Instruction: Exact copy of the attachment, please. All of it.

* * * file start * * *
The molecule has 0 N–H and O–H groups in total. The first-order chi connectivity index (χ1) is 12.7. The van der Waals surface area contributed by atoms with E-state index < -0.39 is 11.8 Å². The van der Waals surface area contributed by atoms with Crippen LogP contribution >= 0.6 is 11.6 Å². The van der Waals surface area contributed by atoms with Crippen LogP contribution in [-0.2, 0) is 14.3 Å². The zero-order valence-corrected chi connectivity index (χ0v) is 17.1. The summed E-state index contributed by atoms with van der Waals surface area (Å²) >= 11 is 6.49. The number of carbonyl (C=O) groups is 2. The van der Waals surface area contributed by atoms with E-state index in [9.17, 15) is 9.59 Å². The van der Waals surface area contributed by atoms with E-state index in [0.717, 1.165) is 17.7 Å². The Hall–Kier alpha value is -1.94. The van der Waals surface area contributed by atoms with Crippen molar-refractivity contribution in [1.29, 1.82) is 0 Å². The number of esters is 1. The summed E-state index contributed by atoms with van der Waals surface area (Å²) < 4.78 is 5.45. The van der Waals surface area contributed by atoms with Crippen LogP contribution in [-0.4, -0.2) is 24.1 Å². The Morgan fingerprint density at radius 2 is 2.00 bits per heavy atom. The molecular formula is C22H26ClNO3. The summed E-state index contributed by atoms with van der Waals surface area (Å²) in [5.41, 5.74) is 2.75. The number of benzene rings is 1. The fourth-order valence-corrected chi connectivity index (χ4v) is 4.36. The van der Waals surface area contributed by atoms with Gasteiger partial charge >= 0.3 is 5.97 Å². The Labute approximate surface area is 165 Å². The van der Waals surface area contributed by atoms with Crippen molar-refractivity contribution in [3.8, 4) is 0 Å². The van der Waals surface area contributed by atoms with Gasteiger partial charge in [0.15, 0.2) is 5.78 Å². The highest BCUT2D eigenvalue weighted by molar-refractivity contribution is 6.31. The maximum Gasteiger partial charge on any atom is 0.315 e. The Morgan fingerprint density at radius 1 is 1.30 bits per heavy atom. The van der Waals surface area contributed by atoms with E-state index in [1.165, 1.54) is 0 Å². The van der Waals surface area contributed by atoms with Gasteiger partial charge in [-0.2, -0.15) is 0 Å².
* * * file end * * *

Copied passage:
The molecule has 0 N–H and O–H groups in total. The first-order chi connectivity index (χ1) is 12.7. The van der Waals surface area contributed by atoms with E-state index < -0.39 is 11.8 Å². The van der Waals surface area contributed by atoms with Crippen LogP contribution >= 0.6 is 11.6 Å². The van der Waals surface area contributed by atoms with Crippen LogP contribution in [-0.2, 0) is 14.3 Å². The zero-order valence-corrected chi connectivity index (χ0v) is 17.1. The summed E-state index contributed by atoms with van der Waals surface area (Å²) >= 11 is 6.49. The number of carbonyl (C=O) groups is 2. The van der Waals surface area contributed by atoms with E-state index in [9.17, 15) is 9.59 Å². The van der Waals surface area contributed by atoms with E-state index in [0.717, 1.165) is 17.7 Å². The Hall–Kier alpha value is -1.94. The van der Waals surface area contributed by atoms with Crippen molar-refractivity contribution in [1.29, 1.82) is 0 Å². The number of esters is 1. The summed E-state index contributed by atoms with van der Waals surface area (Å²) < 4.78 is 5.45. The van der Waals surface area contributed by atoms with Crippen LogP contribution in [-0.4, -0.2) is 24.1 Å². The Morgan fingerprint density at radius 2 is 2.00 bits per heavy atom. The molecular formula is C22H26ClNO3. The summed E-state index contributed by atoms with van der Waals surface area (Å²) in [5.41, 5.74) is 2.75. The number of benzene rings is 1. The fourth-order valence-corrected chi connectivity index (χ4v) is 4.36. The van der Waals surface area contributed by atoms with Gasteiger partial charge >= 0.3 is 5.97 Å². The Labute approximate surface area is 165 Å². The van der Waals surface area contributed by atoms with Crippen molar-refractivity contribution in [3.8, 4) is 0 Å². The van der Waals surface area contributed by atoms with Gasteiger partial charge in [0.15, 0.2) is 5.78 Å². The highest BCUT2D eigenvalue weighted by molar-refractivity contribution is 6.31. The maximum Gasteiger partial charge on any atom is 0.315 e. The Morgan fingerprint density at radius 1 is 1.30 bits per heavy atom. The van der Waals surface area contributed by atoms with E-state index in [1.165, 1.54) is 0 Å². The van der Waals surface area contributed by atoms with Gasteiger partial charge in [-0.2, -0.15) is 0 Å².